The Hero and the Crown – Book Review

5 out of 5 stars

If I had a daughter, this is the book I would introduce to her the fantasy genre with. There are no preconceived notions of gender here. The main character, Aerin, is never told once that she cannot do something because she is a woman. Not by her father, not by any love interests and not by any of the people in her kingdom.

You see Aerin is a princess. Her father is a beloved king who fell in love with a woman from the wrong side of the tracks. This is the main reason that Aerin gets any grief whatsoever about who she is. The people of her kingdom don’t trust a woman with witch blood in her veins. To them, it is this blood that stunts her from coming into her true power. Royal blood begets special powers and Aerin has none. But dark times are ahead and Aerin will do whatever she can to help save her people, regardless of what they think of her.

So what’s a lass to do? First, you have your cousin train you in swords. Then, you befriend your father’s cranky former warhorse who hates everyone. Talat, was the greatest warhorse the lands had seen but a battle injury put him out to field. With time and dedication, Aerin wins his trust and love and slowly nurses him back to health. His ankle will never be the same but Aerin recognizes his limits and his dignity. They form a bond and become inseparable, Talat will quite literally walk through dragonfire for her.

Third, you crack out the herbs and set to work experimenting on a concoction that will supposedly protect the wearer from dragonfire. Fourth, you practice battling dragons on the little ones that harass the local villages, slowly changing people’s opinions of you. Of course, eventually you’ll have to have a go at the larger ones too.

That is only the tip of the iceberg of Aerin’s adventures. That is merely the process in which she begins to change her life and help the people of her kingdom.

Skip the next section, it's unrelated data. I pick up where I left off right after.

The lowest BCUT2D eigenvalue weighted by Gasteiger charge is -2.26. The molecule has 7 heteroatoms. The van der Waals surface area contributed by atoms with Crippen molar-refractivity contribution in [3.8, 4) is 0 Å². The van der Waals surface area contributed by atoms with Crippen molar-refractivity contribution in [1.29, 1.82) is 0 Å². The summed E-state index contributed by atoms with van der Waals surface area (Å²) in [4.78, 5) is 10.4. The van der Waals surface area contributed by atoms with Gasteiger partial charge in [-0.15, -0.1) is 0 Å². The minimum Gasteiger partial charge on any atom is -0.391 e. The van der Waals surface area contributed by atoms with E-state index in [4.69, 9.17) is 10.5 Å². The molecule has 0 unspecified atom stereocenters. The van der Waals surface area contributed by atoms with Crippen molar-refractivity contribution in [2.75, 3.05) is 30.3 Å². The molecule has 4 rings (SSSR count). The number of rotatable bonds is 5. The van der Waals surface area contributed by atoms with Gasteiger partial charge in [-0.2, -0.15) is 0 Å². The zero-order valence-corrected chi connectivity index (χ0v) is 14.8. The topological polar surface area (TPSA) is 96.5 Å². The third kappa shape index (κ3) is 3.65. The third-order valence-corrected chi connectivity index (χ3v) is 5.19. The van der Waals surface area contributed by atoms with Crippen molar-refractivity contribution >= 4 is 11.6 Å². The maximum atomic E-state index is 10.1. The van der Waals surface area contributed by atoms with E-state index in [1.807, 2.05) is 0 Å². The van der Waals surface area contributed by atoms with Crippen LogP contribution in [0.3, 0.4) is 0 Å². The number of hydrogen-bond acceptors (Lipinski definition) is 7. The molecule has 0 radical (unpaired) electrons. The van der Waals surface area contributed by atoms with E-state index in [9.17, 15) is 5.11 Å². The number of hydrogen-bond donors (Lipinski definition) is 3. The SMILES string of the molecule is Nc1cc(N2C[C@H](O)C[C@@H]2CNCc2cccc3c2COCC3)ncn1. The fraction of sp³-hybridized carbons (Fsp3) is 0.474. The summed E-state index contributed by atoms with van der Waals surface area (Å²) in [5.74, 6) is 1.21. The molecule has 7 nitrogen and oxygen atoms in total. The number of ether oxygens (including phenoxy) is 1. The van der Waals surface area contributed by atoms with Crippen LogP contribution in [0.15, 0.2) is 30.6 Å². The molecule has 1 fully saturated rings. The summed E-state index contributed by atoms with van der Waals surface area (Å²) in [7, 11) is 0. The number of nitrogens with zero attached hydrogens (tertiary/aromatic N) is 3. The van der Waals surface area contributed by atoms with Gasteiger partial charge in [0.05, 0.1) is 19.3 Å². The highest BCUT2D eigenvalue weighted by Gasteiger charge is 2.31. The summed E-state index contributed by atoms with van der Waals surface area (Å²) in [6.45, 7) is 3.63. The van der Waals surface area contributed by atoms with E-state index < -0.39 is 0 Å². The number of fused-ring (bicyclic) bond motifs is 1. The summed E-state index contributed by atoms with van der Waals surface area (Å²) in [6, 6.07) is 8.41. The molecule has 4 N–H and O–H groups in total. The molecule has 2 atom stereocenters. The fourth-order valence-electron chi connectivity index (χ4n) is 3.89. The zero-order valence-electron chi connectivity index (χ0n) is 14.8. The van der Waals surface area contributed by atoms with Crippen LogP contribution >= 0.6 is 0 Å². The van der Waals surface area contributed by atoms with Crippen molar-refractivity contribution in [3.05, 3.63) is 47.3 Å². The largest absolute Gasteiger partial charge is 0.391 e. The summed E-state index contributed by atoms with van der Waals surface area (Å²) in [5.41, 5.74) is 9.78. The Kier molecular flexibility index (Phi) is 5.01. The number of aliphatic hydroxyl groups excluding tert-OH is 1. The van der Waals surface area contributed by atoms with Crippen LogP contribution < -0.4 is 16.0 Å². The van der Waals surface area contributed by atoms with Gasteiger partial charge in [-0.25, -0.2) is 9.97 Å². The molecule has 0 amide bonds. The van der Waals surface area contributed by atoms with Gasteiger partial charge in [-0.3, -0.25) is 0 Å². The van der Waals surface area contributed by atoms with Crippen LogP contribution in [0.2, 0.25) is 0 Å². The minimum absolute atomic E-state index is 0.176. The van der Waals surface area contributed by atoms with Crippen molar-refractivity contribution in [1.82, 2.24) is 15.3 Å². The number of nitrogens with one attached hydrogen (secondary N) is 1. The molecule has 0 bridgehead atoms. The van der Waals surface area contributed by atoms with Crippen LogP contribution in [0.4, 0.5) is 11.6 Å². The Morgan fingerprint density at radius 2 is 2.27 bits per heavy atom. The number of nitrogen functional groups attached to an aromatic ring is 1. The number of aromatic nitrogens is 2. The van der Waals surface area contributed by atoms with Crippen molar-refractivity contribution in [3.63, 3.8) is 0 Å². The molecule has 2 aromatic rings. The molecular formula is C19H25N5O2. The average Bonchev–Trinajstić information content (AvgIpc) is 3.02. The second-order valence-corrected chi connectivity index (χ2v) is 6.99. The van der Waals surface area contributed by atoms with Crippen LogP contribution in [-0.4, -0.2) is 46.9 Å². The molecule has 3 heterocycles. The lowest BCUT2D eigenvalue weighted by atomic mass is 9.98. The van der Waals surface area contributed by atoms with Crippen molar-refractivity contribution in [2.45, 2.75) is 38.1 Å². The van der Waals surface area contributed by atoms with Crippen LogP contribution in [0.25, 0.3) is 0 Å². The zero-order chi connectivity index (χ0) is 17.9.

I don’t think I’ve ever read a book before with so little dialogue that was still so good. The battle scenes frequently gave me shivers. Robin McKinley knows how to write true romance, using real men and killer one liners.

The only part that I would not want my daughter to pick up on?
Cousin love.
It’s hard to avoid that in both history and epic fantasy.


3 thoughts on “The Hero and the Crown – Book Review

  1. This is already on my list so no need to add it lol. Nor is it the first Robin McKinley book I’ve had an interest in Deerskin is one of my favorite standalone novels. You should see my copy of this book. The spine has been destroyed so I’ve covered it with duct tape. THAT I would not recommend for a younger reader since something far worse than cousin love occurs D: I love RM’s writing style though. She doesn’t use a lot of dialogue in Deerskin either since the main character Lissla Lissar spends a great deal of time alone, but yeah, if you haven’t read that yet, I highly recommend it.

    I think Hero/Crown is the first in a series isn’t it? There’s another book I have on my TBR list called The Blue Sword that I think is more of Aerin’s adventures.

    1. I believe how it worked at the time, The Blue Sword was written first and then she wrote Hero as a prequel to it afterwards. I have that on my TBR list still.
      I haven’t read anything else by her yet. I have Sunshine and Spindle’s End on my shelf waiting though.
      My BFF attempted to read Deerskin and gave up, I’ll have to ask her why again because I’ve forgotten why.

      1. I have those on my list, too! Actually when I first read Deerskin I had major issues getting into it. It had been recommended to me by my BFF at the time (I was in high school), and I asked if it sped up/got more interesting, but I got more into it as I kept going. Something seriously messed up happens, and I had to keep going after that.

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